Friday, October 31, 2014

November - The Most Wonderful Time of the Year (For Writers)

Tomorrow is the start of National Novel Writing Month (NaNoWriMo) and I'm working hard to get ready. I'm deep cleaning the house, stocking the pantry, and baking up a storm. By the end of today, there should be enough breakfast muffins in the freezer to get my family though November. Why all this holiday-like craziness?Because starting November 1st, I will be joining the global community of NaNoWriMo. It's a month long marathon of writing. The goal is to write 50,000 words (roughly 200 pages) of a novel in one month. 

It's a lot fun - in the way that a cross country race is fun - it's both exhausting and exhilarating. I will be too busy to wash the floors or bake chocolate-oatmeal cookies. But I will love nearly every minute. Even the ones where I’m pulling my hair out in frustration. I love it because I get a lot of work done and some of my best plot twists have come out of a NaNo month.
Here’s why NaNoing is helpful:

1) Loss of Perfectionism. Be honest. How often do you stop moving forward on your book because you didn’t like how a sentence came out? How many times have you revisited CHAPTER ONE because you just know if you get this chapter right, the rest of the story will be easier? During NaNoWriMo, there isn’t time to stress about word choice. In fact, words and phrases like, thing-a-ma-bob and that-part-of-a-plant-that-bees-land-on-and-I-just-can’t-remember-because-of-ALL-THE- COFFEE! will turn up in your novel. And that’s okay. Because you’re going to revise. The point is, after the first few days and you start falling behind, you’re going to push past your perfectionism. You will have no choice but to let your creativity go and write the story.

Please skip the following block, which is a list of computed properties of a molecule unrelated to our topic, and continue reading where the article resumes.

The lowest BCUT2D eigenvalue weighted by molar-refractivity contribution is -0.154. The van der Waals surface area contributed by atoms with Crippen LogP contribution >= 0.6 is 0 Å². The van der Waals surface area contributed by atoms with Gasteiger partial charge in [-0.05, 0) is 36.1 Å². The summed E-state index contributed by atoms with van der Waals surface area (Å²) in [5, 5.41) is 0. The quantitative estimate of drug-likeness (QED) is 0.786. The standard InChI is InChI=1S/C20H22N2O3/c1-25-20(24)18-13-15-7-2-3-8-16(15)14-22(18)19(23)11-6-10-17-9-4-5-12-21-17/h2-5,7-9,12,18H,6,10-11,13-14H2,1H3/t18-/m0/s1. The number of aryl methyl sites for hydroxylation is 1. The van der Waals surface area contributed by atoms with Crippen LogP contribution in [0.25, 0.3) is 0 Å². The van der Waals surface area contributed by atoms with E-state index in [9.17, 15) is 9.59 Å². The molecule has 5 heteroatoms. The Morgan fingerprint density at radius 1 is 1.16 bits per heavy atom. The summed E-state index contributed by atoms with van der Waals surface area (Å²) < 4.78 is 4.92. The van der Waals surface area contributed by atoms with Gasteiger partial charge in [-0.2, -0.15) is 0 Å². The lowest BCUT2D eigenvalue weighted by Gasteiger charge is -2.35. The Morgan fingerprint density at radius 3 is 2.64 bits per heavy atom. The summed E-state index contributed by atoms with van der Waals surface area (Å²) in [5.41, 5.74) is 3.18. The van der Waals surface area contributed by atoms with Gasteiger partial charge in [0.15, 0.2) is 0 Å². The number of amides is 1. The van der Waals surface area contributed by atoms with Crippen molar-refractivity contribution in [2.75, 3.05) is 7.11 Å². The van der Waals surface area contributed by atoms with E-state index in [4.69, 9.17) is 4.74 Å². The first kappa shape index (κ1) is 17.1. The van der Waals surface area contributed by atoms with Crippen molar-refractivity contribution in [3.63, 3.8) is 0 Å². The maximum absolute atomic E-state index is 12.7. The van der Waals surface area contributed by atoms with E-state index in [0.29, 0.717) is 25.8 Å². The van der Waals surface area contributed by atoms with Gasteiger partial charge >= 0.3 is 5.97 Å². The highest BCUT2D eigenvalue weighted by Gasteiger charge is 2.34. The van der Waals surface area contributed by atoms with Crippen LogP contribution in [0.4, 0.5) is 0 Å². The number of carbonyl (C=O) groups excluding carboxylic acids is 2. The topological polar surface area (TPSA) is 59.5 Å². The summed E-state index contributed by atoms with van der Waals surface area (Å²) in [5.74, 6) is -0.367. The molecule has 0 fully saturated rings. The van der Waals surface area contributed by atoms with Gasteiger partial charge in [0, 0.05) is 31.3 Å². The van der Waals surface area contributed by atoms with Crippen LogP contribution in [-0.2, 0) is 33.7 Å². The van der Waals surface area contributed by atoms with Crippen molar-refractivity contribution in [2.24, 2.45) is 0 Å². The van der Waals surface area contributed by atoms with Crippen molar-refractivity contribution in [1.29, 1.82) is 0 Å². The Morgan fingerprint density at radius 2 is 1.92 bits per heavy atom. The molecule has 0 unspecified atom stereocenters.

2) A Boost In Creativity. Guess what happens when you lose your perfectionism? You have more freedom to create. You take more chances. Characters will start doing things and saying things that you weren’t planning on. Your story may even veer off course a little. But this is good. You are exploring with your characters - learning about them and their world. Even if an unexpected scene doesn’t end up in the final draft, you’ve still learned something about your characters and your story. Or maybe, you get lucky. Maybe you keep a gesture, or a bit of dialogue. Or perhaps the plot takes a sudden turn that makes you sit back in your seat, throw your arms up into the air as you yell, “YES!!!” Just - try not to do that if you’re writing at a coffee shop. Writing quickly forces your creativity to work overtime. You will make wrong turns. But you will also make the right ones  - turns you may not have made if you were drafting more carefully.

3) The Community. NaNoWriMo has a lot of ways to connect with other writers. You can join other NaNo writers in your region, find friends that you already know (use the Writing Buddies menu), or find new friends through your current friends (use the Buddy Of menu). Follow NaNoWriMo on Twitter - they offer writing sprints (see how many words you can get in an hour), and lots of inspiration, as well as reminders. NaNoWriMo also hosts forums with great writing tips. It’s a good place to go when you’re stuck.

4) NaNo Rebels. There are many of us, (including me this year) that are not able to draft a new novel right now. No matter how much we want to. For me, I have revisions to complete. But that shouldn’t mean that I have to miss out on the challenge and being part of the NaNoWriMo community. So, I’m going NaNo rebel. Revising is a thousand times slower than drafting so I don’t expect to hit 50,000. But as long as I meet my goal, I’ll consider it a win. 


If you write and November suddenly sounds like the most wonderful time of the year, follow this link here to NaNoWriMo.

Tuesday, October 14, 2014

Confessions of a Comfort Book Junkie


It’s true. I’m a comfort book junkie. It’s a old habit of mine, and I’m sad to say that I’ve given up hope that I’ll ever reform. Of course I love reading new books, but I can’t resist the lure of my favorites. I reread them. And reread them again. And… yet again. Some books I love so much, I reread them until the pages turn yellow and fall out.